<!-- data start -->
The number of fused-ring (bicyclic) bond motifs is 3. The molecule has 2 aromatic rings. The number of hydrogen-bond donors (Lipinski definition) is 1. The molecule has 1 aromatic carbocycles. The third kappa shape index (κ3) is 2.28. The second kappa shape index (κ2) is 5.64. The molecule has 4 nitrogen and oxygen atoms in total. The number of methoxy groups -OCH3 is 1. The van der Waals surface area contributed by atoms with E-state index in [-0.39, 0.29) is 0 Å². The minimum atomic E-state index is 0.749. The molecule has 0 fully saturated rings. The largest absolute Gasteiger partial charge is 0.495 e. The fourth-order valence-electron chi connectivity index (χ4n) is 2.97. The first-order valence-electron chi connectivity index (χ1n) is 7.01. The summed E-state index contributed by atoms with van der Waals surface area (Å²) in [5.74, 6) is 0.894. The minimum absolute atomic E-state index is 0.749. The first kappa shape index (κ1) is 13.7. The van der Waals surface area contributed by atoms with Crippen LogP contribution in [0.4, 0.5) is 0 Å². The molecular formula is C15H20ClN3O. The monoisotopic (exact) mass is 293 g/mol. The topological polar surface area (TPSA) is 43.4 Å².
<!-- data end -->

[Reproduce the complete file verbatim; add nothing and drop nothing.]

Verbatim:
The number of fused-ring (bicyclic) bond motifs is 3. The molecule has 2 aromatic rings. The number of hydrogen-bond donors (Lipinski definition) is 1. The molecule has 1 aromatic carbocycles. The third kappa shape index (κ3) is 2.28. The second kappa shape index (κ2) is 5.64. The molecule has 4 nitrogen and oxygen atoms in total. The number of methoxy groups -OCH3 is 1. The van der Waals surface area contributed by atoms with E-state index in [-0.39, 0.29) is 0 Å². The minimum atomic E-state index is 0.749. The molecule has 0 fully saturated rings. The largest absolute Gasteiger partial charge is 0.495 e. The fourth-order valence-electron chi connectivity index (χ4n) is 2.97. The first-order valence-electron chi connectivity index (χ1n) is 7.01. The summed E-state index contributed by atoms with van der Waals surface area (Å²) in [5.74, 6) is 0.894. The minimum absolute atomic E-state index is 0.749. The first kappa shape index (κ1) is 13.7. The van der Waals surface area contributed by atoms with Crippen LogP contribution in [0.4, 0.5) is 0 Å². The molecular formula is C15H20ClN3O. The monoisotopic (exact) mass is 293 g/mol. The topological polar surface area (TPSA) is 43.4 Å².